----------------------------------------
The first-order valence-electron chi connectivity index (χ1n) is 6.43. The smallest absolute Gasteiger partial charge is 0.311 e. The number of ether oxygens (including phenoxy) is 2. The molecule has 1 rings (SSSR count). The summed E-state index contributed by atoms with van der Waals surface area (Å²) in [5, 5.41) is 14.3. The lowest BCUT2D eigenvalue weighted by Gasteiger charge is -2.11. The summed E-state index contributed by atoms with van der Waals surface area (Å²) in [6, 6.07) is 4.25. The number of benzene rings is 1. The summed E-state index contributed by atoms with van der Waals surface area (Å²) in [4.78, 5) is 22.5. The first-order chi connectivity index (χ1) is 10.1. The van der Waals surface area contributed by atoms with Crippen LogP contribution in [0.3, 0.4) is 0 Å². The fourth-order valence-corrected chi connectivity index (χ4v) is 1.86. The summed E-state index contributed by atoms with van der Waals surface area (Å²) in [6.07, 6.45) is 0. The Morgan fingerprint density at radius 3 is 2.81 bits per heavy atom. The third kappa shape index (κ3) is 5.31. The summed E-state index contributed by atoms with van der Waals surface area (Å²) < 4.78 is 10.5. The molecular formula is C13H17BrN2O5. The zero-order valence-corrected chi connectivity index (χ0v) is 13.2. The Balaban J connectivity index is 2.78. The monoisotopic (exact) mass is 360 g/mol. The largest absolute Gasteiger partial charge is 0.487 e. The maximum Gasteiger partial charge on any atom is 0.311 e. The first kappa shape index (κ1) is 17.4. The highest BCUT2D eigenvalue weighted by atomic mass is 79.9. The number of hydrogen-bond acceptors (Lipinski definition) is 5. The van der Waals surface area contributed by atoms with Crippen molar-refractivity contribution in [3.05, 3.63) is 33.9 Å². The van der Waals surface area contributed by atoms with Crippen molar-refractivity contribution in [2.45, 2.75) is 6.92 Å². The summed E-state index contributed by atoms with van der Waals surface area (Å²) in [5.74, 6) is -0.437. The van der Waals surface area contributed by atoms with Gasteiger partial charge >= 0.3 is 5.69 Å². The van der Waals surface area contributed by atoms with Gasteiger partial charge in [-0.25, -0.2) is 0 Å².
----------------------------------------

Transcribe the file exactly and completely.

The first-order valence-electron chi connectivity index (χ1n) is 6.43. The smallest absolute Gasteiger partial charge is 0.311 e. The number of ether oxygens (including phenoxy) is 2. The molecule has 1 rings (SSSR count). The summed E-state index contributed by atoms with van der Waals surface area (Å²) in [5, 5.41) is 14.3. The lowest BCUT2D eigenvalue weighted by Gasteiger charge is -2.11. The summed E-state index contributed by atoms with van der Waals surface area (Å²) in [6, 6.07) is 4.25. The number of benzene rings is 1. The summed E-state index contributed by atoms with van der Waals surface area (Å²) in [4.78, 5) is 22.5. The first-order chi connectivity index (χ1) is 10.1. The van der Waals surface area contributed by atoms with Crippen LogP contribution in [0.3, 0.4) is 0 Å². The fourth-order valence-corrected chi connectivity index (χ4v) is 1.86. The summed E-state index contributed by atoms with van der Waals surface area (Å²) in [6.07, 6.45) is 0. The Morgan fingerprint density at radius 3 is 2.81 bits per heavy atom. The third kappa shape index (κ3) is 5.31. The summed E-state index contributed by atoms with van der Waals surface area (Å²) < 4.78 is 10.5. The molecular formula is C13H17BrN2O5. The zero-order valence-corrected chi connectivity index (χ0v) is 13.2. The Balaban J connectivity index is 2.78. The monoisotopic (exact) mass is 360 g/mol. The largest absolute Gasteiger partial charge is 0.487 e. The maximum Gasteiger partial charge on any atom is 0.311 e. The first kappa shape index (κ1) is 17.4. The highest BCUT2D eigenvalue weighted by atomic mass is 79.9. The number of hydrogen-bond acceptors (Lipinski definition) is 5. The van der Waals surface area contributed by atoms with Crippen molar-refractivity contribution in [3.05, 3.63) is 33.9 Å². The van der Waals surface area contributed by atoms with Crippen molar-refractivity contribution in [2.45, 2.75) is 6.92 Å². The summed E-state index contributed by atoms with van der Waals surface area (Å²) in [5.74, 6) is -0.437. The van der Waals surface area contributed by atoms with Gasteiger partial charge >= 0.3 is 5.69 Å². The van der Waals surface area contributed by atoms with Gasteiger partial charge in [-0.25, -0.2) is 0 Å².